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Sampling - Random and Non-random

Introd­uction

Popu­lat­ion
The popu­lat­ion is the collection of units (people, objects or whatever) that resear­chers are interested in knowing about. The number of indivi­duals in a population is called popu­lation size. Population may be finite (we know the numbers exactly) or infinite (no idea about the number).
Sample
A sample is a smaller collection of units selected from the population i.e. a finite subset of indivi­duals in a population is called a sample and the number of indivi­duals in a sample is called sample size.
Para­met­ers
The terms that describe the char­act­eri­stics of a popula­tion
Stat­istic
the terms describe the char­act­eri­stics of sample
 
 
Popu­lat­ion
Sample
Definition
Collection of all items under study
Part or portion of population chosen for study
Characteristics
Parameters
Statistics
Population size = N
Sample size = n
Symb­ols
Mean = μ
Mean = x̄
 
Standard Deviation = σ
Standard Deviation = S
 
Correl­ation Coeff. = ρ
Correl­ation Coeff. = r
Census
Data are collected for each and every unit (person, household, shop, organi­zation etc.) of the popula­tion.
Samp­ling
Instead of every unit of the popula­tion, only a part of the population is studied and the conclu­sions are drawn on that basis for the entire popula­tion.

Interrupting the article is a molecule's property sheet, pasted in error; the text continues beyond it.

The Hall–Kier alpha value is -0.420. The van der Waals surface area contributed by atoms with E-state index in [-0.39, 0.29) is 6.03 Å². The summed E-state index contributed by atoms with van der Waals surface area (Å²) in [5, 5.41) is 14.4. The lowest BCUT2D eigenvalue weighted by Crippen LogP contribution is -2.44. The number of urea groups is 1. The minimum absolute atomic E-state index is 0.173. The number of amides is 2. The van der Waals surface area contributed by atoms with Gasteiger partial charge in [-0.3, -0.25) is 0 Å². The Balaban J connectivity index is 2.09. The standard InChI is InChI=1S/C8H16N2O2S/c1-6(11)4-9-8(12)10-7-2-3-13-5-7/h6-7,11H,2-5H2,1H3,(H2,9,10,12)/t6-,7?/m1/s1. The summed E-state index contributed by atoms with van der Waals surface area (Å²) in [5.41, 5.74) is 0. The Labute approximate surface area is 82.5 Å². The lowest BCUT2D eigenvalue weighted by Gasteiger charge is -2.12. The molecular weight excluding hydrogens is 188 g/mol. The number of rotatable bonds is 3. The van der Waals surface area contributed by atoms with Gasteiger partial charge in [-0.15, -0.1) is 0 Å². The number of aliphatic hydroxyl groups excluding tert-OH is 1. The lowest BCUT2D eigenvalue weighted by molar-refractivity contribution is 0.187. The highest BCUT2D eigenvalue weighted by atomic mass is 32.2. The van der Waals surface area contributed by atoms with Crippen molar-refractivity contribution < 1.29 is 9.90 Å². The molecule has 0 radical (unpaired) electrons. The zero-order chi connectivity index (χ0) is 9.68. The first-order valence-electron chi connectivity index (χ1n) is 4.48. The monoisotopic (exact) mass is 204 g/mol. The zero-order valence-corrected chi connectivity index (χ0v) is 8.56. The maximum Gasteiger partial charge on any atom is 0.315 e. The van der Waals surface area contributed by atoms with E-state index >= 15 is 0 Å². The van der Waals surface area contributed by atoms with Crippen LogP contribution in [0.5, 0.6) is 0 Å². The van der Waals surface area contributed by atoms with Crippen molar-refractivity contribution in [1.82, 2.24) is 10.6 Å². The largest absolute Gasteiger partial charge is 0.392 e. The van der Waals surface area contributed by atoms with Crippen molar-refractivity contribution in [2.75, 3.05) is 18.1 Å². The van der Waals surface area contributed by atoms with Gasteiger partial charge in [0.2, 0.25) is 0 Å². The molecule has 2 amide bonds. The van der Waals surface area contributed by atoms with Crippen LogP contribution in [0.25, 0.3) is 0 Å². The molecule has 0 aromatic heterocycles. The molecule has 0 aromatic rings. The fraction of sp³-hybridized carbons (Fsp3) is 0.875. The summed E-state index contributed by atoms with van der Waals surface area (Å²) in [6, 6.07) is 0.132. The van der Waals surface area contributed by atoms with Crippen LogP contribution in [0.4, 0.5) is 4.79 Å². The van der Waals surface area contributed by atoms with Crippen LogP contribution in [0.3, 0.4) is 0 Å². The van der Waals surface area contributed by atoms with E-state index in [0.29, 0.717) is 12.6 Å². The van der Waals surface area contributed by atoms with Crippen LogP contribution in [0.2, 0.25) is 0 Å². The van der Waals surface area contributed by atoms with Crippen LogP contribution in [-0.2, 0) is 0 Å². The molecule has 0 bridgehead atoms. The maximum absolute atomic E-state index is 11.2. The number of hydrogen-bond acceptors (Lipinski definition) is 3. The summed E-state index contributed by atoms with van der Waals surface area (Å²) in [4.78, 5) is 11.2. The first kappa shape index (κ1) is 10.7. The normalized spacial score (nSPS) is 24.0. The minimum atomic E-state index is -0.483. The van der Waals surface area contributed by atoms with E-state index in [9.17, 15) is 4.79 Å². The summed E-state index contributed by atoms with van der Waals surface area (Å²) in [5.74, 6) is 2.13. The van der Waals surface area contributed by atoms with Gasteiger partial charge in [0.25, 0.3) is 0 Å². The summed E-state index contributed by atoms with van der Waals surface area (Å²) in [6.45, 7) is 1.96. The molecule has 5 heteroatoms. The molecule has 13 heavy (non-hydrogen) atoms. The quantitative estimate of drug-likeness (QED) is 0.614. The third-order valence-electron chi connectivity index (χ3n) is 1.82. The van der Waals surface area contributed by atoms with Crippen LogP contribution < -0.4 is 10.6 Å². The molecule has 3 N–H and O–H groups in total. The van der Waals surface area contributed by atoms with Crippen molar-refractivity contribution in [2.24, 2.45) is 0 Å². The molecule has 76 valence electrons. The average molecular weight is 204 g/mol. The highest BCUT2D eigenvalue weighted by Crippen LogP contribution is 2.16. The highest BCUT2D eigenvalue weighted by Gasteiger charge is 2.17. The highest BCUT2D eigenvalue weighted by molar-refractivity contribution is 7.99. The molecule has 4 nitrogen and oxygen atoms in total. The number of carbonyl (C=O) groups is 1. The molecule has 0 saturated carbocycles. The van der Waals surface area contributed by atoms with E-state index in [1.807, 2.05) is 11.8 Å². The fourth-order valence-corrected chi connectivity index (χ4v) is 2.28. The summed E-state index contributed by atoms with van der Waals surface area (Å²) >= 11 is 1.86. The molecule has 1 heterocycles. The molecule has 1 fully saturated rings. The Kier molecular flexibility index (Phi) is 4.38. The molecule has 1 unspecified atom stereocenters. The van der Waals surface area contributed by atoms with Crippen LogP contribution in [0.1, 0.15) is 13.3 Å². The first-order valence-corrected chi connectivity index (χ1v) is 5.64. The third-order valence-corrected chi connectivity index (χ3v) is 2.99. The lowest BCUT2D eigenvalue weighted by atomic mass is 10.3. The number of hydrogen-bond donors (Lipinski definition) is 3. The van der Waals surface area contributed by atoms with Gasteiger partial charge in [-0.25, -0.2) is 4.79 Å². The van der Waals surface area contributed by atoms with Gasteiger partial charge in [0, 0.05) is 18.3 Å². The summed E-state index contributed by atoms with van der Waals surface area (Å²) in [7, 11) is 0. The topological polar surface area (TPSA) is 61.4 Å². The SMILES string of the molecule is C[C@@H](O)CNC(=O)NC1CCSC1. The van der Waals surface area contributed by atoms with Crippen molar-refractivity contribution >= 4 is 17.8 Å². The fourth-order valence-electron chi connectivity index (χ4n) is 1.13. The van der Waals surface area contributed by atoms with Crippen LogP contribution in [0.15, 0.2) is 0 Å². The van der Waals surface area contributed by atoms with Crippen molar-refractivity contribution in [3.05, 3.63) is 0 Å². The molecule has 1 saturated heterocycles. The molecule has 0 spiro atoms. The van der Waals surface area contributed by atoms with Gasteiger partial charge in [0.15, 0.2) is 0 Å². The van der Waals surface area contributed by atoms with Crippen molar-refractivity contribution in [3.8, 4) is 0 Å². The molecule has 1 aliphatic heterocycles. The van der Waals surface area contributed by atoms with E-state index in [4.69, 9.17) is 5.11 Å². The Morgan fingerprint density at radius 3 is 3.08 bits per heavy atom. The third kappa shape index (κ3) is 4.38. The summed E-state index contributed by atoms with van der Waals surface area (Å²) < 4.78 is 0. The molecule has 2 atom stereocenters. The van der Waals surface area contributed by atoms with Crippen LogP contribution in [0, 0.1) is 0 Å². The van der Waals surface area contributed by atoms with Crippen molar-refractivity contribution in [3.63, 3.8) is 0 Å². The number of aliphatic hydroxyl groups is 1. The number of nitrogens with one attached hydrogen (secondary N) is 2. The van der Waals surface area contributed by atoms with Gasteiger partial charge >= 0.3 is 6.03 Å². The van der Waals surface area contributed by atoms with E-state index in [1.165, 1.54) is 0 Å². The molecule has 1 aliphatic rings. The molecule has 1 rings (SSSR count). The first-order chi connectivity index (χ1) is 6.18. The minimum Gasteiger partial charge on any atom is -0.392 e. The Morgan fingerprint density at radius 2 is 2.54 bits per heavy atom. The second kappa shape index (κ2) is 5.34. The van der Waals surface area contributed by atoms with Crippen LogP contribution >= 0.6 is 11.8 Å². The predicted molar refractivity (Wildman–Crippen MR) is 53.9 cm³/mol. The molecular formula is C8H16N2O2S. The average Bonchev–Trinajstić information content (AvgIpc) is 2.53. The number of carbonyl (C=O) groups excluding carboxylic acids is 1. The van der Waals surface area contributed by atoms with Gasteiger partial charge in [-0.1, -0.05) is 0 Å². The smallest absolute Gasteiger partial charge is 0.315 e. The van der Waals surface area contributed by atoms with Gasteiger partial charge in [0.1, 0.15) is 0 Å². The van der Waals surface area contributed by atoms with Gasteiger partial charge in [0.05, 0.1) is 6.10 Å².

Sampling Frame
(Source list) The sampling frame is the list of items in the population (universe) from which sample is to be drawn.

Sampling Process

Define the popula­tion
Specify the sampling frame
Specify sampling unit
Selection of sampling method
Determination of sample size
Specify the sampling plan
Select the sample

Sample Design

Technique or the procedure the researcher would adopt in selecting items for the sample. Sample design is determined before data are collected. It must consider:
the sampling frame
technique of selection of sample
sample size

Sampling Techniques

Sampling Techni­ques
Random (Proba­bil­ity)
Non random (Non probab­ili­ty)
Simple Random Sampling
Judgement Sampling
Stratified Sampling
Snowball Sampling
Systematic Sampling
Conven­ience Sampling
Multistage Sampling
Quota Sampling
Cluster Sampling
Trick
Random: Simple Stratified System of Multistage Cluster
Non-Ra­ndom: John Snow Convinces Queen
 

Simple Random Sampling

Every individual or item from a frame has the same chance of selection as every other individual or item.
n is used to represent the sample size and N is used to represent the frame size.
Every item in the frame is numbered from 1 to N. The chance that any particular member of the frame is selected on the first draw is 1/N.
Random sample can be obtained by any of the following methods:
  Lottery Method
  Random number method
  Random number generator (by different software)

Stratified Random Sampling

used when we have to select samples from a hete­rog­eneous popula­tion such as male and female, or educated and uneduc­ated, etc
the population is divided into subgroups or strata and a simple random sample is taken from each such subgroup.
each stratum is homoge­neous internally and hetero­geneous with other strata.
sampling can be either propor­tionate or dispro­por­tio­nate.
 
Adva­nta­ges
   increases a sample’s statis­tical effici­ency.
   provides adequate data for analyzing the various subpop­ula­tions or strata